And you stand there dumbfounded because you’re hearing something different, you’re hearing the buzz, and you don’t know if it’s coming from the table or the bottom of your feet, or if it is that they spend so much history passing between the two of them, the black and the white, in that moment when the white man pays for his collard greens with a smile that ties you up, because you can hear the roar of the war still being fought – the big one, the one northerners call of the Civil War and southerners call the War of Northern Aggression, and the more recent war, the war of propaganda, where the black guy in the White House pissed some people off no matter what he did.
It’s all about race. Everybody’s knows it. And there’s no room to breathe.
So you sit there, suffocating, watching them, and you stare in amusement, feeling like you’re sitting on a razor blade, waiting for one or the other to pull out a gun and blow the other’s face off. If you wait until the white man leaves and ask about that space, the space between white and black folks in South Carolina, the black folks say, “Oh, it ain’t nothing. Such-and-such is my friend. I’ve known him for years. We get along here.”
Only at night, when they go home, when the lights are down and all the churchin’ is done and the singing is over and the TV is off and the wine is flowing and the tongues are working freely, only within the safety of home and family does the talk change, and the buzz is no longer a buzz. It’s a roaring cyclone of fury laced with distaste and four hundred years of pent up bitterness.”
Now by the time we’d checked into our hotel in South Carolina, I made a few false starts into chapter one in the book, but each time was drawn back into that riveting foreword to read it a few more times with yellow highlighter in hand and my comparable experiences growing up in the south in mind.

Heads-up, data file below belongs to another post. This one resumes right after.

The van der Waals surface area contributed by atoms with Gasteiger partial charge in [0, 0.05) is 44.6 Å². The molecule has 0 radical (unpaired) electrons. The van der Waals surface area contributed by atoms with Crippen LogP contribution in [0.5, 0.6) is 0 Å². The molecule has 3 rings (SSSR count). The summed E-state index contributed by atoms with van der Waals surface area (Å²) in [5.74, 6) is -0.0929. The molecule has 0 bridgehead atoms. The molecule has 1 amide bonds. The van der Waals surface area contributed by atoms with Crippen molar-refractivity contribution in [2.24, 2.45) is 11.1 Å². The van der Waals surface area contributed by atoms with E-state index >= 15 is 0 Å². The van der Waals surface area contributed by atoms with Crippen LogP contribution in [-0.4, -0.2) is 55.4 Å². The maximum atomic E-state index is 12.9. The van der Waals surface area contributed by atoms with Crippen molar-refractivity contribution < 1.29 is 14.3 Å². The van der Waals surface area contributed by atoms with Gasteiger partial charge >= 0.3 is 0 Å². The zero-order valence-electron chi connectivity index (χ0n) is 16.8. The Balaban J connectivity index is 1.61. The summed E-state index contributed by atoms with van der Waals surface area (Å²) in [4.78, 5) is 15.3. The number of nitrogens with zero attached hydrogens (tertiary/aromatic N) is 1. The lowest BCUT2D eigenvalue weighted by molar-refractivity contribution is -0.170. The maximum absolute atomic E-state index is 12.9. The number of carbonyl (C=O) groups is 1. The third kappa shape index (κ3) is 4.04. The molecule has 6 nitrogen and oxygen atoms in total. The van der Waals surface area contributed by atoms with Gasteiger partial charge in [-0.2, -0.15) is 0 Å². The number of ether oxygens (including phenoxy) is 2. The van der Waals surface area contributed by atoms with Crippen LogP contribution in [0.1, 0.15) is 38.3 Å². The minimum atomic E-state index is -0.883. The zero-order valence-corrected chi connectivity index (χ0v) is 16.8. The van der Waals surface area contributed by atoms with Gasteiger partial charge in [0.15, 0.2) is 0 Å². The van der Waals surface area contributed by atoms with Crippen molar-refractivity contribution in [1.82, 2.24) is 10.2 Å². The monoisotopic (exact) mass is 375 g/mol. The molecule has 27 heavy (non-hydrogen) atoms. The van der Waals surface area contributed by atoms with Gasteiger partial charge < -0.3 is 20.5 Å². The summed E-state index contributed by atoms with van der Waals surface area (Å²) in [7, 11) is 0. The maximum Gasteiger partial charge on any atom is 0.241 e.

“Good moanin’ Faaginyaah,” (“Virginia” was my mom’s actual name) he said while peeping through the screen door and through a deep southern drawl. It was clear that this white man, many years younger than my mom, was the insurance man there to collect the premium on her policy.
Obviously based on habit, he let himself in and didn’t say “Mrs. Virginia,” rather referred to her by her first name several times during his visit. However, “Mr.” was how she referred to him. I cringed. I seethed. I cussed at him under my breath.
But that was the way it was back then –and now? – when survival and going along to get along often trumped racial bias and inequities. Yet I could feel the anger bloating in my gut as I, a product of the sixties, sat on that couch with, ironically, James Brown’s day saving “Say it loud, I’m black and I’m proud,” oozing out of my dirt cheap little KMART cassette player.
Now if I didn’t see it then, I can clearly see it now – my mom’s living room was no different than Brooker’s soul food restaurant in Barnwell, South Carolina when the white man came calling; on my occasion leaving me lost in my version of a roaring cyclone of fury with distaste and four hundred years of pent up bitterness.
Oh, as for the rest of the book you ask? Well, I hope soon to get to it.
But only if I can somehow just get past that damn foreword!
© Terry Howard is an award-winning writer, story-teller, and senior associate with Diversity Wealth. He also serves as Contributing Writer with the Chattanooga News Chronicle, The American Diversity Report New York – based Catalyst and is a member of the Cross Cultural Academy. He can be reached at email@example.com or firstname.lastname@example.org.